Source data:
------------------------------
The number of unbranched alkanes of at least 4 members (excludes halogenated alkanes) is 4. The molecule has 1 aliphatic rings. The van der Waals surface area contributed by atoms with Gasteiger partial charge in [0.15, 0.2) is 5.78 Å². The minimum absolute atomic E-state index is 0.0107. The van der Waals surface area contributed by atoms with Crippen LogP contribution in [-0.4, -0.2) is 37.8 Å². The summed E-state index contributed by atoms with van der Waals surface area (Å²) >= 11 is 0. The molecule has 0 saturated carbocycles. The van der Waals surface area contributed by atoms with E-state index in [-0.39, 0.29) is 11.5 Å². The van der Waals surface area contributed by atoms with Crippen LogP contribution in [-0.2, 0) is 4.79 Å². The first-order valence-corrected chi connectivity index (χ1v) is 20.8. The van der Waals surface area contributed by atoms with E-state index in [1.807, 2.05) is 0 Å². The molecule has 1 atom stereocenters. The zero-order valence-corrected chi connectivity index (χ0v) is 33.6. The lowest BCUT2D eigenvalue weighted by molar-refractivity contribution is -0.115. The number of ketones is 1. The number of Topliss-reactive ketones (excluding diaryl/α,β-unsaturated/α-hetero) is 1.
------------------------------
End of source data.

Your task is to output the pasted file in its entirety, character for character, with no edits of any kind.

The number of unbranched alkanes of at least 4 members (excludes halogenated alkanes) is 4. The molecule has 1 aliphatic rings. The van der Waals surface area contributed by atoms with Gasteiger partial charge in [0.15, 0.2) is 5.78 Å². The minimum absolute atomic E-state index is 0.0107. The van der Waals surface area contributed by atoms with Crippen LogP contribution in [-0.4, -0.2) is 37.8 Å². The summed E-state index contributed by atoms with van der Waals surface area (Å²) >= 11 is 0. The molecule has 0 saturated carbocycles. The van der Waals surface area contributed by atoms with E-state index in [-0.39, 0.29) is 11.5 Å². The van der Waals surface area contributed by atoms with Crippen LogP contribution in [-0.2, 0) is 4.79 Å². The first-order valence-corrected chi connectivity index (χ1v) is 20.8. The van der Waals surface area contributed by atoms with E-state index in [1.807, 2.05) is 0 Å². The molecule has 1 atom stereocenters. The zero-order valence-corrected chi connectivity index (χ0v) is 33.6. The lowest BCUT2D eigenvalue weighted by molar-refractivity contribution is -0.115. The number of ketones is 1. The number of Topliss-reactive ketones (excluding diaryl/α,β-unsaturated/α-hetero) is 1.